I pre-ordered an iPhone 6S, which I’m very excited for. But some of my frugal coworkers were confused why I would spend that much on a phone. I use it a ton and not having a working phone has really been stressing me out. On the other hand, I have a small data plan (Ting) and spend very little on the monthly bill.
    Leigh recently posted..August 2015 net worth update (-1.2%)My Profile

    • It’s funny to me that your coworkers would judge your 6S purchase, especially working in tech! Around here we’re pretty much the only ones left still using our 4S phones – and we’re data sippers on Ting like you! Mr PoP is considering upgrading to the bigger phone and has tried to talk me into it as well so I could get an iWatch, but I want to try and keep my small phone as long as possible.

      • I am just now seeing how creepy the name iWatch is. I guess that’s why they officially call it Apple Watch. =)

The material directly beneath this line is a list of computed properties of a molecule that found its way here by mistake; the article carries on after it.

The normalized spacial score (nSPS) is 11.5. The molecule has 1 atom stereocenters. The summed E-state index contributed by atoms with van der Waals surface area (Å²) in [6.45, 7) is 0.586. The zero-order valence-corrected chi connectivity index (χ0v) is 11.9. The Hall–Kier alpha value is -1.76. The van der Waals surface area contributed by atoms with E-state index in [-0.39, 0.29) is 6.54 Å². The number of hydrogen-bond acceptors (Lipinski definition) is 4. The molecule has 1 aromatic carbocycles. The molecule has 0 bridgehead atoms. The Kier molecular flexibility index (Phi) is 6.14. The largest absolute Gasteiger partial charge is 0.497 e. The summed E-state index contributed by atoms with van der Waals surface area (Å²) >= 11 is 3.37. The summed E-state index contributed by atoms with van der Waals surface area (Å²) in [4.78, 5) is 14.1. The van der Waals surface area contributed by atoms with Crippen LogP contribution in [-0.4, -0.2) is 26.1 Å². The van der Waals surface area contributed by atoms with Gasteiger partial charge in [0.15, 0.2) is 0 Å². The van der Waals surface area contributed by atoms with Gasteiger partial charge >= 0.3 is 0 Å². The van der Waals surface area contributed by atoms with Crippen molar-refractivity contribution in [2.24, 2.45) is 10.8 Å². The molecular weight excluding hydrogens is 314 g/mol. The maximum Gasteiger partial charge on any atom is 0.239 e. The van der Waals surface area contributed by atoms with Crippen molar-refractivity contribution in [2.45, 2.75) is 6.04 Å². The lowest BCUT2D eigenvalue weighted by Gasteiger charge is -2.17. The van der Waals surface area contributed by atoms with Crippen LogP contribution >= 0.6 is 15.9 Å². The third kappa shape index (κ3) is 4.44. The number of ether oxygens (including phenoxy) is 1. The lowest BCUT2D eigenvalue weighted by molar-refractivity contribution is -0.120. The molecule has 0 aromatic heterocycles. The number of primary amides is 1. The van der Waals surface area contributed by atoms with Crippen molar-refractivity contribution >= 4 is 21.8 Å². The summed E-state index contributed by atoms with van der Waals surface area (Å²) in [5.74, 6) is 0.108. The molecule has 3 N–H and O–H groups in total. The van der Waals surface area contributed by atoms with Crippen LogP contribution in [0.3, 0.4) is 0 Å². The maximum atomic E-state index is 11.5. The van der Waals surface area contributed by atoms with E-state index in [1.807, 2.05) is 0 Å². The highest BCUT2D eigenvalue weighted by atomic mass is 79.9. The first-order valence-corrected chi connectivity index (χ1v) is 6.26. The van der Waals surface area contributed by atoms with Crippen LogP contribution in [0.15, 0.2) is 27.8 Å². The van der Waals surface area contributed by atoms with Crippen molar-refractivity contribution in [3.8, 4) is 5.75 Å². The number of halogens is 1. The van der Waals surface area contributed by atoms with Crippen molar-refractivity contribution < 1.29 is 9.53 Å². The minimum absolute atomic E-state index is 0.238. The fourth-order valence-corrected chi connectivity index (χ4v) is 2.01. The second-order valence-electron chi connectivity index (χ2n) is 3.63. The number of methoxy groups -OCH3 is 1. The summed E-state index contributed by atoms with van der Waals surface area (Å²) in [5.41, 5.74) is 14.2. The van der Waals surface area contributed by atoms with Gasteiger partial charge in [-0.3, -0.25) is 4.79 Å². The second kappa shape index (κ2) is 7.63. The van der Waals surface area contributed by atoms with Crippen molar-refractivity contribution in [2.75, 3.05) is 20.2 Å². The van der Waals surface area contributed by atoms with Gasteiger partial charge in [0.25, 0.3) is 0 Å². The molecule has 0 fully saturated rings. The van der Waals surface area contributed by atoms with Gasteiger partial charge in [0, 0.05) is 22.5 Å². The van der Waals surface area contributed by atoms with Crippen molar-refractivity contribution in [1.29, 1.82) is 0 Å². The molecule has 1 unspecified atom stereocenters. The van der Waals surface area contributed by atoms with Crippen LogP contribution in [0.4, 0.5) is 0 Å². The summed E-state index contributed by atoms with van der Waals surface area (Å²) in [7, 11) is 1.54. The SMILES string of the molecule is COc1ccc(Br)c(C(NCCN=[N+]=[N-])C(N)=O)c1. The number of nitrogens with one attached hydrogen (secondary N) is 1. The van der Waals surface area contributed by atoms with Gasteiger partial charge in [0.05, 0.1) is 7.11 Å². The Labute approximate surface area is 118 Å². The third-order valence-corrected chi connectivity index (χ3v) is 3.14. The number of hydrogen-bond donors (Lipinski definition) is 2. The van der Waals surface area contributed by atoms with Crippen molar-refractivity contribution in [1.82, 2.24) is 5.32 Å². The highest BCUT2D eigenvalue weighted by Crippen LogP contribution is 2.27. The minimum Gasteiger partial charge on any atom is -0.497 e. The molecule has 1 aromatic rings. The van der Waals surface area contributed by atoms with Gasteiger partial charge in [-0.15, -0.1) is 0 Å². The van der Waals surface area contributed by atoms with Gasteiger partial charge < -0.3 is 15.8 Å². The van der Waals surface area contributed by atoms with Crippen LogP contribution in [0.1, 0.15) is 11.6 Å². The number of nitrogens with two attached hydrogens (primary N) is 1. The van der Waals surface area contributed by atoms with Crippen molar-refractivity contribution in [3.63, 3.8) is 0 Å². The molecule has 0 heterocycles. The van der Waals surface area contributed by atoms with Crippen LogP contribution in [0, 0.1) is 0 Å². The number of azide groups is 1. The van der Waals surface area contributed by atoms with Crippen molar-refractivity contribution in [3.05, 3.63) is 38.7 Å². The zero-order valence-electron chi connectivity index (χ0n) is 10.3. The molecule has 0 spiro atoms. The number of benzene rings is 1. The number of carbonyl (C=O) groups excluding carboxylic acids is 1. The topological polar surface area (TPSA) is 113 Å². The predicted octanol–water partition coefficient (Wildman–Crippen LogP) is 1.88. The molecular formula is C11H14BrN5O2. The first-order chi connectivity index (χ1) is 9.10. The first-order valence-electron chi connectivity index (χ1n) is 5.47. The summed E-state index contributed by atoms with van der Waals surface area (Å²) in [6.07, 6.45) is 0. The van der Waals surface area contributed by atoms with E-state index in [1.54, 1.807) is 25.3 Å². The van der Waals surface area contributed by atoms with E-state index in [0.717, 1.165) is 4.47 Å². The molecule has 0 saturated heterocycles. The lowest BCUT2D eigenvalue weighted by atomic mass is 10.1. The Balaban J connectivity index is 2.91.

• I think it was the buying it unlocked, full price part that confused them, rather than the phone purchase itself. I hate the 4S – it never stays connected to WiFi and does everything really slowly. I’m really looking forward to the new phone! 😀

        I actually haven’t paid for my Ting bill myself since my first one because of referral links though that has dried up and my boyfriend and I are going to switch to a family plan with T-Mobile soon.
        Leigh recently posted..August 2015 net worth update (-1.2%)My Profile

        • ahh, that makes sense. Most people would assume you’d be buying it on subsidy/installment plan. My 4S is still going pretty quickly (or maybe I just don’t know how fast the new ones are by comparison!)

          • Heh yeah some apps are okay on the 4S, some not. I had a Nexus 5 which was two years newer than the 4S and it died on me, so I’ve just been using this to tide me over until I made a decision. My mom was amused because it’s the same phone she has! I’ve been having a really hard time deciding on what phone to go with, mostly due to phone size. I don’t want a huge phone!
            Leigh recently posted..August 2015 net worth update (-1.2%)My Profile